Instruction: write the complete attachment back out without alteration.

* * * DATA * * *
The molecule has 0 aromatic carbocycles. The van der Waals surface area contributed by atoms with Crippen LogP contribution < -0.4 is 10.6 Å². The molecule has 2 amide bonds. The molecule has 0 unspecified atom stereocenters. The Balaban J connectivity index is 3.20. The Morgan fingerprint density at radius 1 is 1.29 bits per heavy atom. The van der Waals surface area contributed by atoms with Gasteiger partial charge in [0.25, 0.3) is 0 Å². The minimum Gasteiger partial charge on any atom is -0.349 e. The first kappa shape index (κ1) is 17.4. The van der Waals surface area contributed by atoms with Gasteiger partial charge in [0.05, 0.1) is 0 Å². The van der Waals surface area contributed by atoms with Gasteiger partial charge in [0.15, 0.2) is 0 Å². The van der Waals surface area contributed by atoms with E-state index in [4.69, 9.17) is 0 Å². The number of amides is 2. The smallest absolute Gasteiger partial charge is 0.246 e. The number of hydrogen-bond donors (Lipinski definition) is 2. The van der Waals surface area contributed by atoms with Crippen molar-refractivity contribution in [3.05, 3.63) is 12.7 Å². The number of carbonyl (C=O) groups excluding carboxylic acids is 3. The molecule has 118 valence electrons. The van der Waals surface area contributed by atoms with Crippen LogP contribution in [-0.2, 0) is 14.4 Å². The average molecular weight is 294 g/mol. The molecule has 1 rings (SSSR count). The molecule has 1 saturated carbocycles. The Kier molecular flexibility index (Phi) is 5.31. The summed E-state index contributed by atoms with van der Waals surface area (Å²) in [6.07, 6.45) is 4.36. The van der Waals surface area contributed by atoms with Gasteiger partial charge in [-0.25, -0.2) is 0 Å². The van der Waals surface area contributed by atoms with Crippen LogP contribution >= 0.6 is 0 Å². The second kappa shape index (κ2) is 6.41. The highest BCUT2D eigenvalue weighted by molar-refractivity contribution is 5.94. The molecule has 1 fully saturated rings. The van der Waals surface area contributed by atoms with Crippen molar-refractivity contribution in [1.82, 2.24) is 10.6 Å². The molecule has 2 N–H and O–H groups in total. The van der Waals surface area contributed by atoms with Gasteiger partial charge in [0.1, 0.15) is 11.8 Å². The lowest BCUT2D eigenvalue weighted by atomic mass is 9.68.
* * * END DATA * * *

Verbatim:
The molecule has 0 aromatic carbocycles. The van der Waals surface area contributed by atoms with Crippen LogP contribution < -0.4 is 10.6 Å². The molecule has 2 amide bonds. The molecule has 0 unspecified atom stereocenters. The Balaban J connectivity index is 3.20. The Morgan fingerprint density at radius 1 is 1.29 bits per heavy atom. The van der Waals surface area contributed by atoms with Gasteiger partial charge in [0.25, 0.3) is 0 Å². The minimum Gasteiger partial charge on any atom is -0.349 e. The first kappa shape index (κ1) is 17.4. The van der Waals surface area contributed by atoms with Gasteiger partial charge in [0.05, 0.1) is 0 Å². The van der Waals surface area contributed by atoms with Gasteiger partial charge in [0.15, 0.2) is 0 Å². The van der Waals surface area contributed by atoms with E-state index in [4.69, 9.17) is 0 Å². The number of amides is 2. The smallest absolute Gasteiger partial charge is 0.246 e. The number of hydrogen-bond donors (Lipinski definition) is 2. The van der Waals surface area contributed by atoms with Crippen molar-refractivity contribution in [3.05, 3.63) is 12.7 Å². The number of carbonyl (C=O) groups excluding carboxylic acids is 3. The molecule has 118 valence electrons. The van der Waals surface area contributed by atoms with Crippen LogP contribution in [-0.2, 0) is 14.4 Å². The average molecular weight is 294 g/mol. The molecule has 1 rings (SSSR count). The molecule has 1 saturated carbocycles. The Kier molecular flexibility index (Phi) is 5.31. The summed E-state index contributed by atoms with van der Waals surface area (Å²) in [6.07, 6.45) is 4.36. The van der Waals surface area contributed by atoms with Gasteiger partial charge in [-0.25, -0.2) is 0 Å². The van der Waals surface area contributed by atoms with Crippen LogP contribution >= 0.6 is 0 Å². The second kappa shape index (κ2) is 6.41. The highest BCUT2D eigenvalue weighted by molar-refractivity contribution is 5.94. The molecule has 1 fully saturated rings. The van der Waals surface area contributed by atoms with Crippen molar-refractivity contribution in [1.82, 2.24) is 10.6 Å². The molecule has 2 N–H and O–H groups in total. The van der Waals surface area contributed by atoms with Gasteiger partial charge in [0.1, 0.15) is 11.8 Å². The lowest BCUT2D eigenvalue weighted by atomic mass is 9.68.